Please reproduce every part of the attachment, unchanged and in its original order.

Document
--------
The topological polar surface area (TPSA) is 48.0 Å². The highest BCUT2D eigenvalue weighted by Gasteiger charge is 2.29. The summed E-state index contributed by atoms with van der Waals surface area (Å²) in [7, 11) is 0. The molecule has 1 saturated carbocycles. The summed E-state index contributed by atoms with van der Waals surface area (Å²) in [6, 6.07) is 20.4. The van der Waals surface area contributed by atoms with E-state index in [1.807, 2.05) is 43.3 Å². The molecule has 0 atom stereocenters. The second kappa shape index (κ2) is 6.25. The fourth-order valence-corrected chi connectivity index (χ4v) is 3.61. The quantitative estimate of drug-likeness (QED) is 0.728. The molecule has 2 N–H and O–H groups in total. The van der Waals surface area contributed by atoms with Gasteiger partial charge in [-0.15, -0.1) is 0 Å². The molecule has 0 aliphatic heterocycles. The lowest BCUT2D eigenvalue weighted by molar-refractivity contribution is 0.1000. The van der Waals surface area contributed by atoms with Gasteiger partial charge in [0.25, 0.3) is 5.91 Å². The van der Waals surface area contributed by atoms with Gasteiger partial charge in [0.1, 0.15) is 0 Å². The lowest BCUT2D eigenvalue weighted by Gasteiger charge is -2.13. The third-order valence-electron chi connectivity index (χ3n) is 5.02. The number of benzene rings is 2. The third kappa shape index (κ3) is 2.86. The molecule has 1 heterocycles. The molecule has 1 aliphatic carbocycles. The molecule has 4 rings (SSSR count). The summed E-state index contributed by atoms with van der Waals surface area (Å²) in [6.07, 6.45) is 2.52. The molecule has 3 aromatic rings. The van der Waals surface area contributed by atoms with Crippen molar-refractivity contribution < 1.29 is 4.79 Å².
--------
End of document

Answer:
The topological polar surface area (TPSA) is 48.0 Å². The highest BCUT2D eigenvalue weighted by Gasteiger charge is 2.29. The summed E-state index contributed by atoms with van der Waals surface area (Å²) in [7, 11) is 0. The molecule has 1 saturated carbocycles. The summed E-state index contributed by atoms with van der Waals surface area (Å²) in [6, 6.07) is 20.4. The van der Waals surface area contributed by atoms with E-state index in [1.807, 2.05) is 43.3 Å². The molecule has 0 atom stereocenters. The second kappa shape index (κ2) is 6.25. The fourth-order valence-corrected chi connectivity index (χ4v) is 3.61. The quantitative estimate of drug-likeness (QED) is 0.728. The molecule has 2 N–H and O–H groups in total. The van der Waals surface area contributed by atoms with Gasteiger partial charge in [-0.15, -0.1) is 0 Å². The molecule has 0 aliphatic heterocycles. The lowest BCUT2D eigenvalue weighted by molar-refractivity contribution is 0.1000. The van der Waals surface area contributed by atoms with Gasteiger partial charge in [0.25, 0.3) is 5.91 Å². The van der Waals surface area contributed by atoms with Gasteiger partial charge in [0.1, 0.15) is 0 Å². The lowest BCUT2D eigenvalue weighted by Gasteiger charge is -2.13. The third-order valence-electron chi connectivity index (χ3n) is 5.02. The number of benzene rings is 2. The third kappa shape index (κ3) is 2.86. The molecule has 1 heterocycles. The molecule has 1 aliphatic carbocycles. The molecule has 4 rings (SSSR count). The summed E-state index contributed by atoms with van der Waals surface area (Å²) in [6.07, 6.45) is 2.52. The molecule has 3 aromatic rings. The van der Waals surface area contributed by atoms with Crippen molar-refractivity contribution < 1.29 is 4.79 Å².